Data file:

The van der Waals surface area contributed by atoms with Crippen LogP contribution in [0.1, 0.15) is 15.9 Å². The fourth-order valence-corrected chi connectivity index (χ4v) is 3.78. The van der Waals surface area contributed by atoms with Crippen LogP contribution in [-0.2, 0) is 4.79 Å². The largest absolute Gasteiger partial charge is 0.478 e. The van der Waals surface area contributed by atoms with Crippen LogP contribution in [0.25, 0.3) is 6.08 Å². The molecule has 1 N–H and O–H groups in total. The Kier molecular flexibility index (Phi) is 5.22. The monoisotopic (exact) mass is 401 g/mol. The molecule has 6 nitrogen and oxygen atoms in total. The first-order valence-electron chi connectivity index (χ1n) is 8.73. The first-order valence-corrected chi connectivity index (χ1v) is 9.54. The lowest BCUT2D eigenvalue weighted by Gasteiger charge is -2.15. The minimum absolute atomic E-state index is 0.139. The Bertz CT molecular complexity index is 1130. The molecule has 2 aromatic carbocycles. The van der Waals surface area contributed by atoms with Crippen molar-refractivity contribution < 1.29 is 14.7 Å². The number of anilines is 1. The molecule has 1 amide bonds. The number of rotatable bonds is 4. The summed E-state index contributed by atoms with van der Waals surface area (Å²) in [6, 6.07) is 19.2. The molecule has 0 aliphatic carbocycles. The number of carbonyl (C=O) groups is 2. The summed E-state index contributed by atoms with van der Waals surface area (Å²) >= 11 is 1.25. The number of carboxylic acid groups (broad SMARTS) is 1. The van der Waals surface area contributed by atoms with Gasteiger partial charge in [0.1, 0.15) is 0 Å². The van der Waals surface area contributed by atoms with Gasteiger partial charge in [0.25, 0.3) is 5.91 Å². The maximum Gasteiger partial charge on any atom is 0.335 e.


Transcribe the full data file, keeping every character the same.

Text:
The van der Waals surface area contributed by atoms with Crippen LogP contribution in [0.1, 0.15) is 15.9 Å². The fourth-order valence-corrected chi connectivity index (χ4v) is 3.78. The van der Waals surface area contributed by atoms with Crippen LogP contribution in [-0.2, 0) is 4.79 Å². The largest absolute Gasteiger partial charge is 0.478 e. The van der Waals surface area contributed by atoms with Crippen LogP contribution in [0.25, 0.3) is 6.08 Å². The molecule has 1 N–H and O–H groups in total. The Kier molecular flexibility index (Phi) is 5.22. The monoisotopic (exact) mass is 401 g/mol. The molecule has 6 nitrogen and oxygen atoms in total. The first-order valence-electron chi connectivity index (χ1n) is 8.73. The first-order valence-corrected chi connectivity index (χ1v) is 9.54. The lowest BCUT2D eigenvalue weighted by Gasteiger charge is -2.15. The minimum absolute atomic E-state index is 0.139. The Bertz CT molecular complexity index is 1130. The molecule has 2 aromatic carbocycles. The van der Waals surface area contributed by atoms with Crippen molar-refractivity contribution < 1.29 is 14.7 Å². The number of anilines is 1. The molecule has 1 amide bonds. The number of rotatable bonds is 4. The summed E-state index contributed by atoms with van der Waals surface area (Å²) in [6, 6.07) is 19.2. The molecule has 0 aliphatic carbocycles. The number of carbonyl (C=O) groups is 2. The summed E-state index contributed by atoms with van der Waals surface area (Å²) >= 11 is 1.25. The number of carboxylic acid groups (broad SMARTS) is 1. The van der Waals surface area contributed by atoms with Gasteiger partial charge in [0.1, 0.15) is 0 Å². The van der Waals surface area contributed by atoms with Gasteiger partial charge in [0.25, 0.3) is 5.91 Å². The maximum Gasteiger partial charge on any atom is 0.335 e.